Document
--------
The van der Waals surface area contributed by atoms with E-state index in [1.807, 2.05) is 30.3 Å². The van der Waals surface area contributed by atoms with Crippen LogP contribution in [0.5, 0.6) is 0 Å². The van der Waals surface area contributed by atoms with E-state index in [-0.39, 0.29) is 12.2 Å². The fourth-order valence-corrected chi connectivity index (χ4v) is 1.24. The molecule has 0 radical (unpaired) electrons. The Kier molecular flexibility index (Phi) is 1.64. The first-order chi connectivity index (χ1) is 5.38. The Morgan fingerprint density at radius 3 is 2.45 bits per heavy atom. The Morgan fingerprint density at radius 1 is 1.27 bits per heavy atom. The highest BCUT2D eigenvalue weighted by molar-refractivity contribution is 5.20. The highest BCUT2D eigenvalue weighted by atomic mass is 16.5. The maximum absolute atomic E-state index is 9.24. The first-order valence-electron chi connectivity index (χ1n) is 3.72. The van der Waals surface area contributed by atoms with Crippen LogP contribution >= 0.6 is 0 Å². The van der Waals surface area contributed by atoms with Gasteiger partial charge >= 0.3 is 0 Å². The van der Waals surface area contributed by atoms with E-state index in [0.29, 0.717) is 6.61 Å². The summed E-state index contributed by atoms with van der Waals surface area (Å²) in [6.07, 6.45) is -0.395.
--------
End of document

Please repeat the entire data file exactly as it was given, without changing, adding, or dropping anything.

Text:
The van der Waals surface area contributed by atoms with E-state index in [1.807, 2.05) is 30.3 Å². The van der Waals surface area contributed by atoms with Crippen LogP contribution in [0.5, 0.6) is 0 Å². The van der Waals surface area contributed by atoms with E-state index in [-0.39, 0.29) is 12.2 Å². The fourth-order valence-corrected chi connectivity index (χ4v) is 1.24. The molecule has 0 radical (unpaired) electrons. The Kier molecular flexibility index (Phi) is 1.64. The first-order chi connectivity index (χ1) is 5.38. The Morgan fingerprint density at radius 3 is 2.45 bits per heavy atom. The Morgan fingerprint density at radius 1 is 1.27 bits per heavy atom. The highest BCUT2D eigenvalue weighted by molar-refractivity contribution is 5.20. The highest BCUT2D eigenvalue weighted by atomic mass is 16.5. The maximum absolute atomic E-state index is 9.24. The first-order valence-electron chi connectivity index (χ1n) is 3.72. The van der Waals surface area contributed by atoms with Crippen LogP contribution >= 0.6 is 0 Å². The van der Waals surface area contributed by atoms with Gasteiger partial charge >= 0.3 is 0 Å². The van der Waals surface area contributed by atoms with E-state index in [0.29, 0.717) is 6.61 Å². The summed E-state index contributed by atoms with van der Waals surface area (Å²) in [6.07, 6.45) is -0.395.